The book: In 1864, the Confederate States Navy Huntley became the first submarine to sink a military vessel. Within a few years, most of the major navies of the world, including the French and British Navies, were experimenting with submarines. In this atmosphere of militarization of the ocean’s depths, Jules Verne wrote Twenty Thousand Leagues Under the Sea, a novel about an advanced submarine that had great potential as a weapon, but was mainly used for exploration and science. The ship, and its enigmatic owner Captain Nemo, have become so well known in popular culture that it is worthwhile going back to the source to understand what their creator was trying to convey through their story.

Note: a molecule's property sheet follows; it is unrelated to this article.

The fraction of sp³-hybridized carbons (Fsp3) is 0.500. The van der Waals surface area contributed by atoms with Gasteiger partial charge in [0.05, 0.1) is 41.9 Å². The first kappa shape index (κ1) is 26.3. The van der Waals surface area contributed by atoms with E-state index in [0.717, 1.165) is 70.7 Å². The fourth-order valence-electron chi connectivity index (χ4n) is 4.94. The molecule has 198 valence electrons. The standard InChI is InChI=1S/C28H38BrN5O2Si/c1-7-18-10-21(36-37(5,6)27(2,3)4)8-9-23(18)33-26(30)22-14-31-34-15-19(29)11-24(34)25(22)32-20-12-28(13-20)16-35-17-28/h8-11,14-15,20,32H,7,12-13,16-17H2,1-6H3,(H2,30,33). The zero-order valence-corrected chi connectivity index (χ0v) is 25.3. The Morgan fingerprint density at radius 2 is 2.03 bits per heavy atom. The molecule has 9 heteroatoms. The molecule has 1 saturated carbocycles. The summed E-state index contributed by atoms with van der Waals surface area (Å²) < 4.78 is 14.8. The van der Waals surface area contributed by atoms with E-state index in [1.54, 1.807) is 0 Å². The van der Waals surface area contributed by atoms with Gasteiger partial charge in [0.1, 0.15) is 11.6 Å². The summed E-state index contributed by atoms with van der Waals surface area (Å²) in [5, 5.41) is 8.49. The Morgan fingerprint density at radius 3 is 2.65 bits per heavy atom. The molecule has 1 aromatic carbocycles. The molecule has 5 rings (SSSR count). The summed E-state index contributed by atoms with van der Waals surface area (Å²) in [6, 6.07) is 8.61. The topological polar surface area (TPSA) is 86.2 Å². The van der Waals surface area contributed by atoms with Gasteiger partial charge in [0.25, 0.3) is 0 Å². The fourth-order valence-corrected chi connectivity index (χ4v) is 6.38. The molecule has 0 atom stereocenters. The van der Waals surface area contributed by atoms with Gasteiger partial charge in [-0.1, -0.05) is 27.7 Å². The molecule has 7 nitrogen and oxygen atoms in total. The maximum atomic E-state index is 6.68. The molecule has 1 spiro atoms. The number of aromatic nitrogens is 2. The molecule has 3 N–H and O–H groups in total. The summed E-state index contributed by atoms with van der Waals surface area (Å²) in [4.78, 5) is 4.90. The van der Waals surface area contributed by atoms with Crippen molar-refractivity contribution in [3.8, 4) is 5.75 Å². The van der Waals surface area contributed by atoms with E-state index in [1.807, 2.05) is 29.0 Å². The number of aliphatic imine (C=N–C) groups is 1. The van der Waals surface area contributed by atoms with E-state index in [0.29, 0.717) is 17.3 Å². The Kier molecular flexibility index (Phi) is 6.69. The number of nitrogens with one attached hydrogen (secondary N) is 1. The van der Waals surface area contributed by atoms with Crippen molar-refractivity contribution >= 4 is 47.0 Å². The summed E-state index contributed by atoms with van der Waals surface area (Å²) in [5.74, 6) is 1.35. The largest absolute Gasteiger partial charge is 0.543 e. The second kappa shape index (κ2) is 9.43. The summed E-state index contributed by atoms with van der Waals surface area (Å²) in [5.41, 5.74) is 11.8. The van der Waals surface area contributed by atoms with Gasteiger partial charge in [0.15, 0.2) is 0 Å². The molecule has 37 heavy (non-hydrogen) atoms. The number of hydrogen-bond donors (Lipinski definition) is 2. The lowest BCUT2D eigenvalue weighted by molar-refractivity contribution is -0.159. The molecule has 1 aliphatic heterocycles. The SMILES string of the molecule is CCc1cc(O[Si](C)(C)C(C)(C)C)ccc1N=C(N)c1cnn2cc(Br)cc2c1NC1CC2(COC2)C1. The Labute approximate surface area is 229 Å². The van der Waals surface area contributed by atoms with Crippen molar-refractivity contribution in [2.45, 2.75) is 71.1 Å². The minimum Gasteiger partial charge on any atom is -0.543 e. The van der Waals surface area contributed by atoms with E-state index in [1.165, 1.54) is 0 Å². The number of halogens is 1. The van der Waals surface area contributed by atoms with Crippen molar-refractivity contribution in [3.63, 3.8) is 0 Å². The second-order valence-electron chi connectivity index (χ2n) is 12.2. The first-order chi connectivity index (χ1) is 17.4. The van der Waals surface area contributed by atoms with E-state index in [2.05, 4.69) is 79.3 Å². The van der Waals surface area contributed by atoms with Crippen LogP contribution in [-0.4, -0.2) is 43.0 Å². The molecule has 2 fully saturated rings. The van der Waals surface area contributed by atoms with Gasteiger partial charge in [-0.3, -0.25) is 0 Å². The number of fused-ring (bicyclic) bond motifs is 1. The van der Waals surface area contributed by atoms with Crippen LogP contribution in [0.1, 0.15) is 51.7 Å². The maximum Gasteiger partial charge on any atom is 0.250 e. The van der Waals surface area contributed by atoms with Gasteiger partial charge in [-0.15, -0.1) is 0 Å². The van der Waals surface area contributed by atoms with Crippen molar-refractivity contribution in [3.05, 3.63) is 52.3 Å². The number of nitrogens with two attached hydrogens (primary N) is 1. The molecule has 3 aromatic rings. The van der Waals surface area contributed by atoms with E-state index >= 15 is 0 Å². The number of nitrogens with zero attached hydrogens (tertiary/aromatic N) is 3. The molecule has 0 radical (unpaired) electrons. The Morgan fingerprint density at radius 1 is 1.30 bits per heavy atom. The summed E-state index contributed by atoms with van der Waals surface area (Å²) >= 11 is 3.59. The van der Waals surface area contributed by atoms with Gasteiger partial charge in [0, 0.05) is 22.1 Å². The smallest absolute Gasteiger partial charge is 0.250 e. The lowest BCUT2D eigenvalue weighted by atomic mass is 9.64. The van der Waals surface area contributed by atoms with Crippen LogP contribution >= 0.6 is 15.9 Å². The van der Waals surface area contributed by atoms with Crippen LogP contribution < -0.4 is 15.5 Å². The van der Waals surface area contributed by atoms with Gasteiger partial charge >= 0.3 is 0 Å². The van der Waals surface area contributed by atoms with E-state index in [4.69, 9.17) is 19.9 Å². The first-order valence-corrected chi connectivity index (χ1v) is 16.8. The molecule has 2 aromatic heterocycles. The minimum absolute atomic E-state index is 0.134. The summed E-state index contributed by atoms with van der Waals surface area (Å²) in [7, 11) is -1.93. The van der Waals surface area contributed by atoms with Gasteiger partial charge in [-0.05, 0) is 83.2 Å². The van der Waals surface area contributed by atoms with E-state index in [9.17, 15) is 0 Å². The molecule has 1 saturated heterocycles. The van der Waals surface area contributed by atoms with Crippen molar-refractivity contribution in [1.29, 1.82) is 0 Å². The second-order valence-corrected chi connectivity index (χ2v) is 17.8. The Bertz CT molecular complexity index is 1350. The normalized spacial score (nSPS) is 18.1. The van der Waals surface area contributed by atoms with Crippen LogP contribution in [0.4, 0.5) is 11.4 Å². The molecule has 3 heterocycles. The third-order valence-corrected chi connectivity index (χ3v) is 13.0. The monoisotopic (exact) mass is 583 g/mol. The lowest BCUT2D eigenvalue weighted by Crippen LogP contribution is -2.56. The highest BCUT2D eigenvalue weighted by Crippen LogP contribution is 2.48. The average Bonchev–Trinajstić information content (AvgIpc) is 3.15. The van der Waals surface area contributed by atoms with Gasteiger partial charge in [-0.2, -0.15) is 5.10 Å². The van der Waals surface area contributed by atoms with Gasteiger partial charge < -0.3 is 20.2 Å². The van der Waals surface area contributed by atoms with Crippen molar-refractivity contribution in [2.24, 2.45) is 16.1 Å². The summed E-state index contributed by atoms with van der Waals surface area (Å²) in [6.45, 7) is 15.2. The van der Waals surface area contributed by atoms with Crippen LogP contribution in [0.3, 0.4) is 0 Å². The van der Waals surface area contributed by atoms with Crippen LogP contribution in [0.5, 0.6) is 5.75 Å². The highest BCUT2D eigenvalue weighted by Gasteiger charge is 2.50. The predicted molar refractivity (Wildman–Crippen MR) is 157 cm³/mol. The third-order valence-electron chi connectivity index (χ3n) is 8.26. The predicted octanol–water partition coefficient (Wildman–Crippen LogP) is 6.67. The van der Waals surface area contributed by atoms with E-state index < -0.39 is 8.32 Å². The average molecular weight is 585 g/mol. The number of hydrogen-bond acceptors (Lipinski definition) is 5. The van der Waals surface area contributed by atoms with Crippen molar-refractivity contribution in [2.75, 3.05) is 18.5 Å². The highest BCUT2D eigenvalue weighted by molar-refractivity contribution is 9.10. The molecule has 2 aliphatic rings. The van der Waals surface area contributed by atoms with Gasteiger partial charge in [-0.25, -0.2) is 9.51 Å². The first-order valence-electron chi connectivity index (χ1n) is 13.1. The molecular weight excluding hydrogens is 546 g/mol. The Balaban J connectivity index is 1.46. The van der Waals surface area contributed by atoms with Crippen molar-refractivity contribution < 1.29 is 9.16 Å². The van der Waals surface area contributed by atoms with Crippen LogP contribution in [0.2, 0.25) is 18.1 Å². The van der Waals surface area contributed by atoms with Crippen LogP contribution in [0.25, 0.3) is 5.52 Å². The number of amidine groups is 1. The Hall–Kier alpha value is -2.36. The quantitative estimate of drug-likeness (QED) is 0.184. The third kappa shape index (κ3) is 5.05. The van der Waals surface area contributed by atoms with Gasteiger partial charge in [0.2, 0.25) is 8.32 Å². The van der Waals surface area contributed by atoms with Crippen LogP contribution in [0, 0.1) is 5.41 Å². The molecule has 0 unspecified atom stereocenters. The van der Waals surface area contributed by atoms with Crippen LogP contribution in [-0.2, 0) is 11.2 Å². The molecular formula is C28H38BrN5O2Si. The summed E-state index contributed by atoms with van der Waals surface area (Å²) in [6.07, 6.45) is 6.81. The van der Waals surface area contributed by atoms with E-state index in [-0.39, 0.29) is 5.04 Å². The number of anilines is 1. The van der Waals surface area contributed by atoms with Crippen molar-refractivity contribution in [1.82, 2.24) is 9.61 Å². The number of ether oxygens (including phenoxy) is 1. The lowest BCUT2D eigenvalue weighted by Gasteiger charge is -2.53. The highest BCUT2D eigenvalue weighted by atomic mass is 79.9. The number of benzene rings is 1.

As someone who first encountered the Nautilus through reruns of the 1954 Disney movie and the Disney World ride, I found the whole book to be a bit dry. Yes, there are some exciting parts like the voyage to Atlantis, the encounter with island natives, and the “devilfish” attack, but much of the book reads like a travelogue, with lists of destinations and types of fish seen there. Presumably this was more exciting in Verne’s mind, exasperated as he was by politics and failed revolutions. Verne’s novel encapsulates the fantasy of being able to escape the surface world and embrace the mysterious life of the ocean.
Rating: 7 / 10
The reader: I’ve commented many times on Kistner’s reading. It’s good without being outstanding. He does seem to rush his speech at times, but that is something the ear can adjust to within about 15 minutes. The recording is clear and well-produced. I recommend using the iTunes link for downloading even if you’re not using an Apple device.
Buy a paperback copy of Twenty Thousand Leagues Under the Sea